Short yet brimming. Solemn yet warm. Seasoned yet insightful.
Cotton Mather is a familiar and contemptible name. It is a name associated with the infamous Salem Witch Trials invoking negative images of early colonial New England and its Puritanical rigidity. As certain as Michael Servetus’ name is to be brought up in a conversation about Calvinism, Mather’s name is guaranteed to be cited to destroy the credibility of American Puritanism (and I have experienced this on multiple occasions). But is it that simple? Should Mather be judged solely on the basis of this single event where his own involvement may have been grossly exaggerated? Should the influence of the American Puritans as a whole be suppressed because of the tarnished reputation of one of their prominent ministers? Should Christians in the 21st century disassociate themselves from this man and the movement he was apart of? These are some of the questions that Nate Pickowicz addresses in “The Forgotten Cotton”—his introduction to Cotton Mather’s Manuductio ad Ministerium or DIRECTIONS FOR A Candidate OF THE MINISTRY.
Recognizing that Mather is probably the most vilified person in American church history, Pickowicz argues that Mather’s tarnished reputation is the result of a massive hatchet job—a malicious campaign to disparage not only the man but his Bible, theology, and Gospel. He shows how this prejudice against Mather began in his own time, was continued later by the Unitarians, and the torch was passed on to modern liberal historians. The common motive behind all these different periods of defamation was not justice for the alleged occultists, but the eradication of the biblical, historical, reformed theology of the Puritans. This should make the reformed Christian in the 21st century skeptical of any claim that Mather was nothing but some barbaric, witch-hunting bigot. This is not to deny that he was an imperfect man in his day, but to realize that his faults have been grossly over-exaggerated with an ill intent. Pickowicz effectively argues his point and makes a compelling case for the relevance of Cotton Mather—the reformed minister. If we can get over the initial fear and discomfort of associating with him, there will be much to recover from Mather and other American Puritans. I believe that the book itself verifies this claim.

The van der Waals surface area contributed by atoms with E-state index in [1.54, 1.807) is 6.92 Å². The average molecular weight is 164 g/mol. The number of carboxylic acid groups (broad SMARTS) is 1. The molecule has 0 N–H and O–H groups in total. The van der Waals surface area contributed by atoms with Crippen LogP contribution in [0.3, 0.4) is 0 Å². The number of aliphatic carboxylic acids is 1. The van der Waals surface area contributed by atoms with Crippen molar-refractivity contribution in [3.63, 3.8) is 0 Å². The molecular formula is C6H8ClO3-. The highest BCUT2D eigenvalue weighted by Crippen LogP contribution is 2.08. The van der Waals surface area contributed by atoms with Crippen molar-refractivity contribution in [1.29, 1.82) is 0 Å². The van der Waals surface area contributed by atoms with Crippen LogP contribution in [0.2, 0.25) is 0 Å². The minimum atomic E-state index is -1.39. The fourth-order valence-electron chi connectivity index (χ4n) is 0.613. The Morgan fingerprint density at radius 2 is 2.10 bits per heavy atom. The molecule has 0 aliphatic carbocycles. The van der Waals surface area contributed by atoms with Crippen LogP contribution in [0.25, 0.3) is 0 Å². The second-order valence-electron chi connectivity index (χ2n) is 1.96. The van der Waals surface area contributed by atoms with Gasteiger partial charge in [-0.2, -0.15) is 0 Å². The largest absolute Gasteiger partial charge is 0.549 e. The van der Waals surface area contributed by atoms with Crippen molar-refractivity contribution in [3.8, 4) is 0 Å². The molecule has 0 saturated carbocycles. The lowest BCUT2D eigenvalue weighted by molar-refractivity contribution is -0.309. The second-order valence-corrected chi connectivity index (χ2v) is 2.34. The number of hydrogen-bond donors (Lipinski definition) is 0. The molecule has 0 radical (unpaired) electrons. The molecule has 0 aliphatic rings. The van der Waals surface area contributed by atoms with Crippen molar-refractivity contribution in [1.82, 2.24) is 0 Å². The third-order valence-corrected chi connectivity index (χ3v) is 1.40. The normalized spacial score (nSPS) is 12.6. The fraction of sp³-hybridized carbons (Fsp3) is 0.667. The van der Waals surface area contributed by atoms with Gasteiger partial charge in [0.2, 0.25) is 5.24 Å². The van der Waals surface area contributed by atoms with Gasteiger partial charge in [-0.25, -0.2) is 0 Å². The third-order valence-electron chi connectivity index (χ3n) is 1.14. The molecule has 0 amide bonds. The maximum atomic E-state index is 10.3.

DIRECTIONS is an introduction to the office of the Christian minister. Mather presents the pastorate as an unavoidably solemn office and effectively does so by beginning the book with a chapter on the contemplation of death: “I advise you to consider yourself as a dying person” (37). This sentiment continues throughout the rest of the book. From beginning to end, it is vibrantly theological. Mather continually proposes the glory of God as the regular and perpetual aim of the minister’s life: “That I may truly live, Oh! May the life of God, and of His Christ be thus manifested in me!” (47). He emphasizes the sufficiency of Scripture, the sovereign grace of God, and declares the Doctrines of Grace to be the articles on which the church stands or falls. Further, this is a passionately Christ-centered book. He shows that the Father and the Spirit glorify Christ and argues that the minister must also magnify the excellencies of Christ, not only in his sermons, but in his life: “Yea, let the motto upon your whole ministry be: CHRIST IS ALL” (155).